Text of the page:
Weekly Photo Challenge: Shine

Do you speak in images? Enjoy taking photos to document your experiences or just to express what you notice in the world? Love to share them with others? Welcome to the weekly photo challenge! I post a new challenge each week…check in regularly and join the fun!

There’s nothing like a bit of shine to catch my eye and draw my attention.  Exploring the Segerstrom Performing Arts Center yesterday evening before an Ian Anderson (of Jethro Tull) concert,  I couldn’t resist the corner mirrors that extended up several flight of stairs.  Looking down over the top of the railing, I noticed interesting shapes, colors and reflections that felt fun and playful.  I find myself wanting to understand the physics of this arrangement.  Why do I not see my reflection?

mirror shine

Outside the same place, I couldn’t resist this shot of the building reflected in the windows of the other concert hall.  The setting sun provided the just right amount of shine to capture these two buildings wearing each other.

window shine

And because of our impromptu work-night concert adventure, we got home quite late.  But it was Thursday…one of the few days we are allowed to water our oh-so-dry lawn (for 10 minutes after 6pm), so by the shine of the flashlight my husband headed out after our concert adventure to water our backyard.

fliashing shine

Earlier in the week, I had a daily photo prompt to take a picture of water in a new way.  So I headed out into my backyard where the sprinkler was running (after 6pm on Tuesday, another of our watering days).  But the original photo lacked pizazz and frankly wasn’t all that interesting.  So using the app Big Lens, I was able to create some shine and add a light flare as I played with the focus and lens in my editing.  I think the effect is fun!

artificial shine

And a weekly photo challenge wouldn’t be complete without a beach picture.  Taken after sunset, I like the way you can see the remains of the shine, both in the sky and on the wet sand.

evening shine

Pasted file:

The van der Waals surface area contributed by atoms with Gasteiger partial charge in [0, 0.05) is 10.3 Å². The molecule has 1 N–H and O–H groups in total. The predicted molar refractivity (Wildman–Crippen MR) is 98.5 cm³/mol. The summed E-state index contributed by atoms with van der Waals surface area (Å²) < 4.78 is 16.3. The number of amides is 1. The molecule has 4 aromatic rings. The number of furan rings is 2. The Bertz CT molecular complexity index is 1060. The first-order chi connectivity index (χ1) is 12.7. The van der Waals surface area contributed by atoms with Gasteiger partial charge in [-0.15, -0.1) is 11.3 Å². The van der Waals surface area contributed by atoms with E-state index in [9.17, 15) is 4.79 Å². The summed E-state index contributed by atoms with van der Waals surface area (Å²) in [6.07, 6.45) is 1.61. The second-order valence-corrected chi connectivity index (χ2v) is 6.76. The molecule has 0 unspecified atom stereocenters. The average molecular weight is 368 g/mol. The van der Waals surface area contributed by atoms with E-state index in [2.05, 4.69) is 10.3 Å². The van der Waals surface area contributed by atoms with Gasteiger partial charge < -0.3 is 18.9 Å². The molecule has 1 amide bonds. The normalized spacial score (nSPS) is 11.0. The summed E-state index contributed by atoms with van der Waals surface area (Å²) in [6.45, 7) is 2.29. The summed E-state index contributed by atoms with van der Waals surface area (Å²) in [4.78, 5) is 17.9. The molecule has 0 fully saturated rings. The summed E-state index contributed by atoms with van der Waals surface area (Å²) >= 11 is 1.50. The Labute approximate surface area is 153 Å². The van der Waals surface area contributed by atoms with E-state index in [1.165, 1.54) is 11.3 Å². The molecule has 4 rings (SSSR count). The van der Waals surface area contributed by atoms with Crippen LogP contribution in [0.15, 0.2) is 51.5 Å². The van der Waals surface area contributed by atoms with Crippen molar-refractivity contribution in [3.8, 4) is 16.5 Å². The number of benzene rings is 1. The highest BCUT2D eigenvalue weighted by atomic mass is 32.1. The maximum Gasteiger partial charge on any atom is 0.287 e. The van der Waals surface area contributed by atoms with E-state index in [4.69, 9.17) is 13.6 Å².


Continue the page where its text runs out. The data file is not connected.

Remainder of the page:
So let your eyes wander and find the shine.  It might be on a reflective surface, caused by the setting sun, or even created artificially.  You might even find a new way to interpret shine and share with the rest of us!

You can post your photo alone or along with some words: commentary, a story, a poem…maybe even a song! I love to study the photographs that others’ take and think about how I can use a technique, an angle, or their inspiration to try something new in my own photography. (I love a great mentor text…or mentor photo, in this case!)

I share my photography and writing on social media. You can find me on Instagram and Twitter using @kd0602. If you share your photos and writing on social media too, please let me know so I can follow and see what you are doing. To help our Weekly Photo community find each other, use the hashtag #shine for this week and include @nwpianthology in your post.

What’s shining in your life right now?  Share it through your lens.

 

 

A Day for the Unexpected

I started my morning with an unexpected email from a former student…checking in, updating us on the new school year, and letting us know that she misses us.  And she reminded me that she had a couple of blog posts pending and would I please publish them.  (Her blog is still connected to my class since we haven’t started blogging yet this year in our class and her class hasn’t started blogging yet either.)